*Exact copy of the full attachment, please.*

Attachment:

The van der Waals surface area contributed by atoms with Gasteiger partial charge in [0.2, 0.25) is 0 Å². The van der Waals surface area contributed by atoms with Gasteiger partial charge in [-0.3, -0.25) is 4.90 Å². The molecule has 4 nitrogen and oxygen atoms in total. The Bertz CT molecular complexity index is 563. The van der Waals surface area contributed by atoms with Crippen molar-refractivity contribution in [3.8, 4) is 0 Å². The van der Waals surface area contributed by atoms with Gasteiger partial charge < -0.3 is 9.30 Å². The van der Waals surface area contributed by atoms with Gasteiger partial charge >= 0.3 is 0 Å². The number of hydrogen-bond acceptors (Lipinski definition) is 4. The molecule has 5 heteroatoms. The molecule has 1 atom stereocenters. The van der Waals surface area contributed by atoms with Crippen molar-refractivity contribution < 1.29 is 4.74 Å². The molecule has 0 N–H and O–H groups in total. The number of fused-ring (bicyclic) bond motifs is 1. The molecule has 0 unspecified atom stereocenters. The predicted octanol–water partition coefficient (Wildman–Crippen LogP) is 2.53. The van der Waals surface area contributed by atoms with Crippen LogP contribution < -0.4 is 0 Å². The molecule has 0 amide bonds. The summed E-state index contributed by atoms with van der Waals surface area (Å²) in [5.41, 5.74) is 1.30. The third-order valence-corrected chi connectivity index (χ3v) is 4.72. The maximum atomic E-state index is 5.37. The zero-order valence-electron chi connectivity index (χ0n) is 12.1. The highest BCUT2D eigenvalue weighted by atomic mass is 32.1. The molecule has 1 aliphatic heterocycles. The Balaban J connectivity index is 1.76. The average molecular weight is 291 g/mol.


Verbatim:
The van der Waals surface area contributed by atoms with Gasteiger partial charge in [0.2, 0.25) is 0 Å². The van der Waals surface area contributed by atoms with Gasteiger partial charge in [-0.3, -0.25) is 4.90 Å². The molecule has 4 nitrogen and oxygen atoms in total. The Bertz CT molecular complexity index is 563. The van der Waals surface area contributed by atoms with Crippen molar-refractivity contribution in [3.8, 4) is 0 Å². The van der Waals surface area contributed by atoms with Gasteiger partial charge < -0.3 is 9.30 Å². The van der Waals surface area contributed by atoms with Gasteiger partial charge >= 0.3 is 0 Å². The number of hydrogen-bond acceptors (Lipinski definition) is 4. The molecule has 5 heteroatoms. The molecule has 1 atom stereocenters. The van der Waals surface area contributed by atoms with Crippen molar-refractivity contribution < 1.29 is 4.74 Å². The molecule has 0 N–H and O–H groups in total. The number of fused-ring (bicyclic) bond motifs is 1. The molecule has 0 unspecified atom stereocenters. The predicted octanol–water partition coefficient (Wildman–Crippen LogP) is 2.53. The van der Waals surface area contributed by atoms with Crippen LogP contribution < -0.4 is 0 Å². The molecule has 0 amide bonds. The summed E-state index contributed by atoms with van der Waals surface area (Å²) in [5.41, 5.74) is 1.30. The third-order valence-corrected chi connectivity index (χ3v) is 4.72. The maximum atomic E-state index is 5.37. The zero-order valence-electron chi connectivity index (χ0n) is 12.1. The highest BCUT2D eigenvalue weighted by atomic mass is 32.1. The molecule has 1 aliphatic heterocycles. The Balaban J connectivity index is 1.76. The average molecular weight is 291 g/mol.